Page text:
• WSU: Let’s see what’s on the docket. Jacob has a story on Jamal Morrow’s resurgence at running back (Morrow is pictured at right), his Pac-12 picks – he had a great week last week – and a transcript of his live chat yesterday. There is also video of interviews with Roy Manning and Mike Leach and a morning post with links. ... The folks at ESPN.com’s Pac-12 blog have WSU’s back this week. ... They also think the Apple Cup will be really important. ... Arizona’s defense is expecting the unexpected from WSU. For the live of me, I don’t know why. Leach’s offense is pretty simple. Find the open space, pass the ball there and let the receiver go catch it. ... A couple of Cougars are on this Pac-12 mid-season team. ... Late night starts are frustrating for a lot of people. So are power rankings.

• EWU: Jim Allen has his Big Sky notebook today and will hold a live chat this morning. Jim also has a morning post with some links. ... Don’t miss this Ken Goe story on Portland State’s road trip this weekend. I’ve done this before (taken a bus trip for thousands of miles with a college athletic team), though it was 30 years ago and it was punctuated with stops in Las Vegas, Reno, Davis and Palo Alto for baseball games. And it came over spring break.

• Chiefs: The only thing that worked as poorly as the Zamboni between the second and third periods was Spokane’s scoring in a shootout. The Chiefs lost the lead and the game to Brandon after the breakdown. Tom Clouse has the story and Jesse Tinsley has the photographs of the 4-3 defeat. ... Seattle got past the Americans 3-2 on the West Side.

• Golf: The area pros went down to defeat at the hands of the area’s amateurs. Really? Jim Meehan has more in this story.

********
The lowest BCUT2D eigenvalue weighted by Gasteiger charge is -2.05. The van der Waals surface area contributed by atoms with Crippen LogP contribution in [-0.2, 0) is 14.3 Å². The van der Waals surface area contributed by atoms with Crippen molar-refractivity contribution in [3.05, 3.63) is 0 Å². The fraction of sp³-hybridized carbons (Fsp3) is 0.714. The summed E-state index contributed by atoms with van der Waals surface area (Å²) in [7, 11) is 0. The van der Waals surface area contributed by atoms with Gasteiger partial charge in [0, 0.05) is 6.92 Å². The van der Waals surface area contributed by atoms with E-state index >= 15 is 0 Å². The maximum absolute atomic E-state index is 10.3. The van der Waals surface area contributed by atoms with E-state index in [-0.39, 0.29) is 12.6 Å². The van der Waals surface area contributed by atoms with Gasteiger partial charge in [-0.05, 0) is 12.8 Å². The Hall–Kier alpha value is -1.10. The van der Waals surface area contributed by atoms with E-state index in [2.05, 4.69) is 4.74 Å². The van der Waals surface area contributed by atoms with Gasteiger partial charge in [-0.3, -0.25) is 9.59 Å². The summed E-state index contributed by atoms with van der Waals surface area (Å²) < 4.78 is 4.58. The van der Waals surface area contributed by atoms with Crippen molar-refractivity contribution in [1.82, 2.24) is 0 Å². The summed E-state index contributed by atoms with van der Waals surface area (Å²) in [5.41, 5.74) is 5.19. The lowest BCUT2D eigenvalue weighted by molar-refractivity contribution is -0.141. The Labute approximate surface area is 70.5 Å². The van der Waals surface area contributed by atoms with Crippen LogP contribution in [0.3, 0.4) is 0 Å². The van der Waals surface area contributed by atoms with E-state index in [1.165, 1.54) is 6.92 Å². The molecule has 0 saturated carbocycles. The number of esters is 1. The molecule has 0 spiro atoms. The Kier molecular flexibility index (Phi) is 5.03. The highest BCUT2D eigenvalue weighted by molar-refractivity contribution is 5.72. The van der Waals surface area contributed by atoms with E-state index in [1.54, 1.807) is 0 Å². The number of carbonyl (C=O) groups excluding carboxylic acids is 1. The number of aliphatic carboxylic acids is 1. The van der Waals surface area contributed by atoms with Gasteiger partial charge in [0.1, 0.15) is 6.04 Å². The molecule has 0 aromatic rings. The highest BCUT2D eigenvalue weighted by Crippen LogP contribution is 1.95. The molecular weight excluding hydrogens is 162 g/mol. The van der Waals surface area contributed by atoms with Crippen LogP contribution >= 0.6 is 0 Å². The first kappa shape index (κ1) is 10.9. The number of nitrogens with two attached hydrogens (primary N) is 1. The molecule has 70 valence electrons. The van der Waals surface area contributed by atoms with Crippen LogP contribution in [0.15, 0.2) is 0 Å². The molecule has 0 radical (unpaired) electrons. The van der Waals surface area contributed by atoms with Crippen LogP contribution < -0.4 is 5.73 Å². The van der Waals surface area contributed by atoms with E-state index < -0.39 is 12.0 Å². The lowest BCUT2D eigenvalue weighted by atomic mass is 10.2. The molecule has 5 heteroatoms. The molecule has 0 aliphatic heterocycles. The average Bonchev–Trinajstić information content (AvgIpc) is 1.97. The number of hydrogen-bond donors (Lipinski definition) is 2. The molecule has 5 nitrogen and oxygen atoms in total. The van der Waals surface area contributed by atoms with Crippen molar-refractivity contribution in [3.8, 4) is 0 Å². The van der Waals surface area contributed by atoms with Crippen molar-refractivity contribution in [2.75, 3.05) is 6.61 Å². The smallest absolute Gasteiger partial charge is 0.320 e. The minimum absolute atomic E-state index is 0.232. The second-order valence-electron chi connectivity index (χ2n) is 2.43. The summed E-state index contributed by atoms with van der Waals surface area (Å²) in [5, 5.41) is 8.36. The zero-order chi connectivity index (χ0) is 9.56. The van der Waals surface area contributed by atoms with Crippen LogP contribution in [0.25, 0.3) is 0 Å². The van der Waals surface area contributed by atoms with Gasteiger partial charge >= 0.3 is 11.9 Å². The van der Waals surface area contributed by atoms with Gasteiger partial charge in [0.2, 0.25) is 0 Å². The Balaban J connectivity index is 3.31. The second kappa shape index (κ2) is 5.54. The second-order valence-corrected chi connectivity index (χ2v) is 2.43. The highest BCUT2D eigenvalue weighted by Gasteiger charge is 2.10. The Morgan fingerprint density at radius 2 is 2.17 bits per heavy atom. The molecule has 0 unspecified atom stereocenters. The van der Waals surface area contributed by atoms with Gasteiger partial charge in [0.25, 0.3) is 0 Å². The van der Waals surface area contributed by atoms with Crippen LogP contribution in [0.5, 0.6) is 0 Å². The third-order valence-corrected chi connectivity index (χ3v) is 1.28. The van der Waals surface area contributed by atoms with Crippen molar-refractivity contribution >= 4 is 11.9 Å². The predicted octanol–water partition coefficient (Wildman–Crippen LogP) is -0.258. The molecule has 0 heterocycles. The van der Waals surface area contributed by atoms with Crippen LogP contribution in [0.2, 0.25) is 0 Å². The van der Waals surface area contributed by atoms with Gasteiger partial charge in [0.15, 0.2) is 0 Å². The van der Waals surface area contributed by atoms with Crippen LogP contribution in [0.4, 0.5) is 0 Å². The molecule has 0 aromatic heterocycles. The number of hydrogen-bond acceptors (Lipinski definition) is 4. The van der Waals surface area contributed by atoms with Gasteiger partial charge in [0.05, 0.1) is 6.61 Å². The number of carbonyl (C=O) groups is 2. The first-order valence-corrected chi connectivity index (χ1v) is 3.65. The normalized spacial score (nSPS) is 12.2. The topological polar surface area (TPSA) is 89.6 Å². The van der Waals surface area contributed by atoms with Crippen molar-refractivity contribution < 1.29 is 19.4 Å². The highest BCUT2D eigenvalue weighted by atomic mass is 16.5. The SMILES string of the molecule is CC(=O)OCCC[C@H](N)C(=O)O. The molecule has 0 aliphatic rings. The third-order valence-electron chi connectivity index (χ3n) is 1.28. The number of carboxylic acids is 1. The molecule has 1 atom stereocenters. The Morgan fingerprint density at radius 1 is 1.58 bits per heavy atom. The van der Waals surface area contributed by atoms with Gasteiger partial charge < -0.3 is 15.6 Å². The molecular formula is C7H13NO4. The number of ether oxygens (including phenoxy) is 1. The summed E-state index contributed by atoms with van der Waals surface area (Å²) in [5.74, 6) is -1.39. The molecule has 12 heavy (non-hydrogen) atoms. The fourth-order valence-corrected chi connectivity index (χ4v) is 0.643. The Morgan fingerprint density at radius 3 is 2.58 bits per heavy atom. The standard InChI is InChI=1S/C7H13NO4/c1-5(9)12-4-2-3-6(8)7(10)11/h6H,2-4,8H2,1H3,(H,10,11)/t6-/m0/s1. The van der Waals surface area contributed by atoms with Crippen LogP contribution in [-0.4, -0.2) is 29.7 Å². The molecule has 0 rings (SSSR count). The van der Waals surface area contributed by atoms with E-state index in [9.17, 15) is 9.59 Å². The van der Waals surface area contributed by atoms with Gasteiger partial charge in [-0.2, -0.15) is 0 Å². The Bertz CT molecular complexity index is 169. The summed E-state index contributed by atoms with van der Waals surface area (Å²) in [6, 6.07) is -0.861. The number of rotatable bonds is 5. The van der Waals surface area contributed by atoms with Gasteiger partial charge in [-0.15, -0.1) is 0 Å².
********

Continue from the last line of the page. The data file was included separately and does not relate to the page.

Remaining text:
• Preps: It’s Thursday, so we have a handful of interesting items to pass along, none more interesting than Greg Lee’s column on the passing of Henry Hamill. ... The GSL cross country regular season is over and a couple of squads finished without a defeat. Greg has the story. ... To continue doing something she loved, Lewis and Clark’s Katie Thronson (pictured) had to relearn how to do it. Greg has more in this feature. ... Greg and Sam Adams are back together with their Pick Six. ... The Gonzaga Prep students are raising money for Steve Gleason’s charities. ... Post Falls coach Jeff Hinz will be front and center in another fund-raising effort this week.

• Seahawks: The 49ers are on the schedule tonight. Should be fun. Both teams need a win in the worst way. ... The short turnaround might be a blessing. ... As bad as this season has gone – and it has gone poorly, that’s for sure – it could be a lot worse, considering how poorly the team’s running backs have been driving. ... There will be a change on the offensive line, again. This one is due to injury. And another change at linebacker, due to health. ... There is one way to make sure the Hawks finish. ... Richard Sherman hasn’t been himself this season. Could it be because his role has changed?

• Mariners: The M’s have made some hires in the front office. They aren’t sexy but they are important. ... I know one faithful reader of this column who will be really happy about this news.

• Sounders: The Sounders will get the top seed and defending champions in the Champions League quarterfinals. ... Another season, another attendance record for Seattle. ... As the playoffs near, we can pass along power rankings. ... Brad Evans, a proud UC Irvine alum, is a humanitarian. ... Portland still has some work to do to make the playoffs.

•••

• A Thursday night Seahawks/49ers game. Nothing can top that, right? Wait, it’s not 2013? Ah well, it still should be fun. And if San Francisco wins? Time to hit the panic buttong. Until later ...



Vince Grippi
Vince Grippi is a freelance local sports blogger for spokesman.com. He also contributes to the SportsLink Blog.

Follow Vince online:






Looking for a Grip on Sports?

Vince Grippi's daily take on all things regional sports has been moved to our main sports section online. You can find a collection of these columns here.